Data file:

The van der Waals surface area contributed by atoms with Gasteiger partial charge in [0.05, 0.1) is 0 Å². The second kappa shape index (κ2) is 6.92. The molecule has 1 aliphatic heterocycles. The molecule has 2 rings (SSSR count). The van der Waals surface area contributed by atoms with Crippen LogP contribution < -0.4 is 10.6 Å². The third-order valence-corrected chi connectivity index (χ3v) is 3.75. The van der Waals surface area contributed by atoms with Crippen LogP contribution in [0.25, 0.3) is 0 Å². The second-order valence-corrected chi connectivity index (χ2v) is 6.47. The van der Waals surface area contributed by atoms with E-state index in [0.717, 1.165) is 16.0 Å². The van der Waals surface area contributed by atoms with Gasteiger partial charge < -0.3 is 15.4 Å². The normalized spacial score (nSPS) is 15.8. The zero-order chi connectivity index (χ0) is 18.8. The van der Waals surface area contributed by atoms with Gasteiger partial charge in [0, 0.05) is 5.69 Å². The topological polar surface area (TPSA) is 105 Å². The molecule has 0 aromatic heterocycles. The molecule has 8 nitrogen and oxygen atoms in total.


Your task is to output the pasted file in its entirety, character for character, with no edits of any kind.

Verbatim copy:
The van der Waals surface area contributed by atoms with Gasteiger partial charge in [0.05, 0.1) is 0 Å². The second kappa shape index (κ2) is 6.92. The molecule has 1 aliphatic heterocycles. The molecule has 2 rings (SSSR count). The van der Waals surface area contributed by atoms with Crippen LogP contribution < -0.4 is 10.6 Å². The third-order valence-corrected chi connectivity index (χ3v) is 3.75. The van der Waals surface area contributed by atoms with Crippen LogP contribution in [0.25, 0.3) is 0 Å². The second-order valence-corrected chi connectivity index (χ2v) is 6.47. The van der Waals surface area contributed by atoms with E-state index in [0.717, 1.165) is 16.0 Å². The van der Waals surface area contributed by atoms with Gasteiger partial charge < -0.3 is 15.4 Å². The normalized spacial score (nSPS) is 15.8. The zero-order chi connectivity index (χ0) is 18.8. The van der Waals surface area contributed by atoms with Gasteiger partial charge in [0, 0.05) is 5.69 Å². The topological polar surface area (TPSA) is 105 Å². The molecule has 0 aromatic heterocycles. The molecule has 8 nitrogen and oxygen atoms in total.